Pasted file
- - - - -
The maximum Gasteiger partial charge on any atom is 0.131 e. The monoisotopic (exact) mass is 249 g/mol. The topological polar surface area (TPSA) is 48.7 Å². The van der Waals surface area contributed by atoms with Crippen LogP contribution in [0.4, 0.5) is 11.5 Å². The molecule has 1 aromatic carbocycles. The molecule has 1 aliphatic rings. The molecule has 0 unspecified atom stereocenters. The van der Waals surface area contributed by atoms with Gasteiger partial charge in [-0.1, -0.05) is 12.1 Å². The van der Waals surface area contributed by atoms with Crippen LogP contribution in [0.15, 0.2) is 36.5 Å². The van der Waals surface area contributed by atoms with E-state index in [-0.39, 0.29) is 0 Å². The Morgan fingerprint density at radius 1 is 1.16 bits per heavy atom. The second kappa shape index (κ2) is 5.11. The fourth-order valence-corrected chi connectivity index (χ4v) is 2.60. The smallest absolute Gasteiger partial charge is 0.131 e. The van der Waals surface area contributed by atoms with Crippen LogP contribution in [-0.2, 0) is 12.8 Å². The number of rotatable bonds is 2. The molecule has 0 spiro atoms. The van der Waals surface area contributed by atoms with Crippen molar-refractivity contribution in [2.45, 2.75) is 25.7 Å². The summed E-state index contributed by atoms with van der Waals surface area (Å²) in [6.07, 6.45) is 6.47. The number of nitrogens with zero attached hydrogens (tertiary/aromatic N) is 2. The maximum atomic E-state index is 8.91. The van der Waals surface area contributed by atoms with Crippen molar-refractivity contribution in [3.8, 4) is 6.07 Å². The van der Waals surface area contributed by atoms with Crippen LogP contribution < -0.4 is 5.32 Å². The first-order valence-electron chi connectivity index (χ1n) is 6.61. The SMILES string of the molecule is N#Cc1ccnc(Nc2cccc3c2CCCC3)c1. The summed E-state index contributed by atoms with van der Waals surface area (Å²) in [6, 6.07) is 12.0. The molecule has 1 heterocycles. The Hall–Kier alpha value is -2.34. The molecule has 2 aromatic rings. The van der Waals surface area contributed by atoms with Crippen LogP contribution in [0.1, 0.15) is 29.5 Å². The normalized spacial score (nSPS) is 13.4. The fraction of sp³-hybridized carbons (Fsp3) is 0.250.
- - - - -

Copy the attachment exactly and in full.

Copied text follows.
The maximum Gasteiger partial charge on any atom is 0.131 e. The monoisotopic (exact) mass is 249 g/mol. The topological polar surface area (TPSA) is 48.7 Å². The van der Waals surface area contributed by atoms with Crippen LogP contribution in [0.4, 0.5) is 11.5 Å². The molecule has 1 aromatic carbocycles. The molecule has 1 aliphatic rings. The molecule has 0 unspecified atom stereocenters. The van der Waals surface area contributed by atoms with Gasteiger partial charge in [-0.1, -0.05) is 12.1 Å². The van der Waals surface area contributed by atoms with Crippen LogP contribution in [0.15, 0.2) is 36.5 Å². The van der Waals surface area contributed by atoms with E-state index in [-0.39, 0.29) is 0 Å². The Morgan fingerprint density at radius 1 is 1.16 bits per heavy atom. The second kappa shape index (κ2) is 5.11. The fourth-order valence-corrected chi connectivity index (χ4v) is 2.60. The smallest absolute Gasteiger partial charge is 0.131 e. The van der Waals surface area contributed by atoms with Crippen LogP contribution in [-0.2, 0) is 12.8 Å². The number of rotatable bonds is 2. The molecule has 0 spiro atoms. The van der Waals surface area contributed by atoms with Crippen molar-refractivity contribution in [2.45, 2.75) is 25.7 Å². The summed E-state index contributed by atoms with van der Waals surface area (Å²) in [6.07, 6.45) is 6.47. The number of nitrogens with zero attached hydrogens (tertiary/aromatic N) is 2. The maximum atomic E-state index is 8.91. The van der Waals surface area contributed by atoms with Crippen molar-refractivity contribution in [3.8, 4) is 6.07 Å². The van der Waals surface area contributed by atoms with Crippen LogP contribution < -0.4 is 5.32 Å². The first-order valence-electron chi connectivity index (χ1n) is 6.61. The SMILES string of the molecule is N#Cc1ccnc(Nc2cccc3c2CCCC3)c1. The summed E-state index contributed by atoms with van der Waals surface area (Å²) in [6, 6.07) is 12.0. The molecule has 1 heterocycles. The Hall–Kier alpha value is -2.34. The molecule has 2 aromatic rings. The van der Waals surface area contributed by atoms with Crippen LogP contribution in [0.1, 0.15) is 29.5 Å². The normalized spacial score (nSPS) is 13.4. The fraction of sp³-hybridized carbons (Fsp3) is 0.250.